It’s easy to disparage journalists until you try to do it yourself and realize the difficulty of composing and conveying a generally cogent, thoughtful yet enticing argument in 1000-1500 words to an audience that has high expectations, that isn’t total crap or mean-spirited and abrasive.
When you read a professionally-done article, you may leave disagreeing with the author’s conclusion, but concede that the premises were still well-argued and logically sound. The author is cognizant that the opposing argument is predicated on the same foundational logic that is as very much ‘self evident’ to the other side as it is to his own, and thus should treat is as seriously as his own, rather than dismissed. Yes, it’s not news to communists that millions of people died under Stalin and Mao. That doesn’t invalidate the anti-communist argument, but such arguments are unoriginal and lazy; instead, address the response by communists to such deaths.
When you read a typical article by an an amateur, it’s not so much that the conclusion is wrong, but that it’s premised on logical quicksand. It is, to quote Wolfgang Pauli, ‘not even wrong,’ which is one level worse than being wrong. Although not all amateur content is illogical, for some reason it doesn’t transport across ideological lines well. What I mean is is, Slate Star Codex and Vox articles, despite their left-wing biases, do surprisingly well on right-wing and libertarian communities. It probably helps that such articles are have a nuanced tone and are well-argued. As discussed in the intellectualism passport post, although Bryan Caplan and Tyler Cowen tend to lean somewhat left-wing, because they are smart and their articles are well-researched, they are well-received in high-IQ right-wing communities (although due to IQ differences, they are invisible to mainstream right-wing and left-wing communities). The same also applies to Steve Sailer and Rod Dreher, whom despite being on the ‘right’ are respected by many on the rational-left because both are high-IQ and not low-information.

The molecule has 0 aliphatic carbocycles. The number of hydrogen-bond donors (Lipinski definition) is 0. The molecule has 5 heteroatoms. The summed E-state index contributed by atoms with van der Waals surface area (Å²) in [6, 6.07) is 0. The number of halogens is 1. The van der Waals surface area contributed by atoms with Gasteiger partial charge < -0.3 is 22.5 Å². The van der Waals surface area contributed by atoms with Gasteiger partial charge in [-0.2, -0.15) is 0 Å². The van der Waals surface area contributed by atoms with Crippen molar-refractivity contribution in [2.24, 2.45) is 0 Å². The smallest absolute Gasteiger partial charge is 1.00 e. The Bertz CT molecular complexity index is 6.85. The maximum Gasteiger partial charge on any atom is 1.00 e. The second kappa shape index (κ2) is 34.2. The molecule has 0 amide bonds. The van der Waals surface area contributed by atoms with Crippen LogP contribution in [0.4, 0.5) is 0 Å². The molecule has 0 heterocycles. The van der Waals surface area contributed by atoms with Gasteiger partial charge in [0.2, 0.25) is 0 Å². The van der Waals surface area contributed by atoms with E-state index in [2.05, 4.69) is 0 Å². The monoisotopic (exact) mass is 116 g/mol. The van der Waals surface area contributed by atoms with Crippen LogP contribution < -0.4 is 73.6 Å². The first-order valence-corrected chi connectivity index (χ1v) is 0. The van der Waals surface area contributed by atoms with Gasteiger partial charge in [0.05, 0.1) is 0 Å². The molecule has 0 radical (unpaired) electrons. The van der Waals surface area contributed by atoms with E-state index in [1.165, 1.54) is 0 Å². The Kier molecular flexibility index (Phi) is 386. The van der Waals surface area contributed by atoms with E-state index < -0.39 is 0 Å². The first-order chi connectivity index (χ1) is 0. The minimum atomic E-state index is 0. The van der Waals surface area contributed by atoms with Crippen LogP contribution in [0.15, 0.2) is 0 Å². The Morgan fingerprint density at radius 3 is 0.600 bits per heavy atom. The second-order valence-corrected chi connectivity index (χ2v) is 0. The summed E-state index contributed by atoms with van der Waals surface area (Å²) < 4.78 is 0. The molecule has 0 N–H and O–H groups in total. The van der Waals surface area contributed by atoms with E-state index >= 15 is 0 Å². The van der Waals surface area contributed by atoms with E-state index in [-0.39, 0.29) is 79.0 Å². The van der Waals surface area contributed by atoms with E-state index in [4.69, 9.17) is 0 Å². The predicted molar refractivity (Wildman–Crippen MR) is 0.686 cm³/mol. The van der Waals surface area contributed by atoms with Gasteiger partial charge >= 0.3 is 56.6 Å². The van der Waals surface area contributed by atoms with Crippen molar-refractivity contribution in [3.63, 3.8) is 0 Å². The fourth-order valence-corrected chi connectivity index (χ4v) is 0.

It seems like one of the fastest ways to get status online is to position yourself as the ‘rational middle’ between two warring factions, and then get members and accolades from both sides as a ‘trusted arbiter’. Instead of definitively taking a side, you explore the strengths and weaknesses of both sides. Marginal revolution does this, as does Scott Adams, Scott Alexander, and Noah Smith (Noahpinion).
I would add, first explore the strengths and weaknesses of both sides to build trust with the reader, and then ‘nudge’ the reader to the side you think is correct. It sounds counterintuitive, but when you concede points to your opponent, they are more likely to be receptive to your own argument.